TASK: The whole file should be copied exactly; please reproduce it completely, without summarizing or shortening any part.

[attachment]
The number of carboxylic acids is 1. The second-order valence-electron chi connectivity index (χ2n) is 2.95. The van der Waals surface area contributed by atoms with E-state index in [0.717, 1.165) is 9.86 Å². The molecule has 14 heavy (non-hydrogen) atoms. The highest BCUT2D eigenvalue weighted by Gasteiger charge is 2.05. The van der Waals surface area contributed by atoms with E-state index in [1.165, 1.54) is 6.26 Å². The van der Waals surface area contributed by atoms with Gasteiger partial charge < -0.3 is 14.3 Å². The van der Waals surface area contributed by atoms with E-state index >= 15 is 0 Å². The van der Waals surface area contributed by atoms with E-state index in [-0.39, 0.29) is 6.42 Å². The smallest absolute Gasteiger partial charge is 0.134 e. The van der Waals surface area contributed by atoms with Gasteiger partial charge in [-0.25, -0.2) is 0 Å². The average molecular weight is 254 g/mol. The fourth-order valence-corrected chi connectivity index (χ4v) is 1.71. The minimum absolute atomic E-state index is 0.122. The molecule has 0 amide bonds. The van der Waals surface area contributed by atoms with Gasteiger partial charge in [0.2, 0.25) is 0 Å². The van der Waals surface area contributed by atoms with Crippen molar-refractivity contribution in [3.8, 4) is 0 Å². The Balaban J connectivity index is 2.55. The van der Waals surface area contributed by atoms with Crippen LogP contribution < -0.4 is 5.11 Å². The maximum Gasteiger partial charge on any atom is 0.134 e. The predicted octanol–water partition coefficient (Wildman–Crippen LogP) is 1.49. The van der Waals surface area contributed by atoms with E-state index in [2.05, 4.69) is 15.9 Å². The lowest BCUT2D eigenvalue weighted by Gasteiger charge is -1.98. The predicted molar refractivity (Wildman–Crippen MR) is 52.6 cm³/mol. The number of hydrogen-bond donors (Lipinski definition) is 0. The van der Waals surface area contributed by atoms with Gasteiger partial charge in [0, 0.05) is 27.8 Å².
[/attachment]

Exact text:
The number of carboxylic acids is 1. The second-order valence-electron chi connectivity index (χ2n) is 2.95. The van der Waals surface area contributed by atoms with E-state index in [0.717, 1.165) is 9.86 Å². The molecule has 14 heavy (non-hydrogen) atoms. The highest BCUT2D eigenvalue weighted by Gasteiger charge is 2.05. The van der Waals surface area contributed by atoms with E-state index in [1.165, 1.54) is 6.26 Å². The van der Waals surface area contributed by atoms with Gasteiger partial charge < -0.3 is 14.3 Å². The van der Waals surface area contributed by atoms with E-state index >= 15 is 0 Å². The van der Waals surface area contributed by atoms with E-state index in [-0.39, 0.29) is 6.42 Å². The smallest absolute Gasteiger partial charge is 0.134 e. The van der Waals surface area contributed by atoms with Gasteiger partial charge in [-0.25, -0.2) is 0 Å². The average molecular weight is 254 g/mol. The fourth-order valence-corrected chi connectivity index (χ4v) is 1.71. The minimum absolute atomic E-state index is 0.122. The molecule has 0 amide bonds. The van der Waals surface area contributed by atoms with Gasteiger partial charge in [0.2, 0.25) is 0 Å². The van der Waals surface area contributed by atoms with Crippen molar-refractivity contribution in [3.8, 4) is 0 Å². The Balaban J connectivity index is 2.55. The van der Waals surface area contributed by atoms with Crippen LogP contribution < -0.4 is 5.11 Å². The maximum Gasteiger partial charge on any atom is 0.134 e. The predicted octanol–water partition coefficient (Wildman–Crippen LogP) is 1.49. The van der Waals surface area contributed by atoms with E-state index in [2.05, 4.69) is 15.9 Å². The lowest BCUT2D eigenvalue weighted by Gasteiger charge is -1.98. The predicted molar refractivity (Wildman–Crippen MR) is 52.6 cm³/mol. The number of hydrogen-bond donors (Lipinski definition) is 0. The van der Waals surface area contributed by atoms with Gasteiger partial charge in [0, 0.05) is 27.8 Å².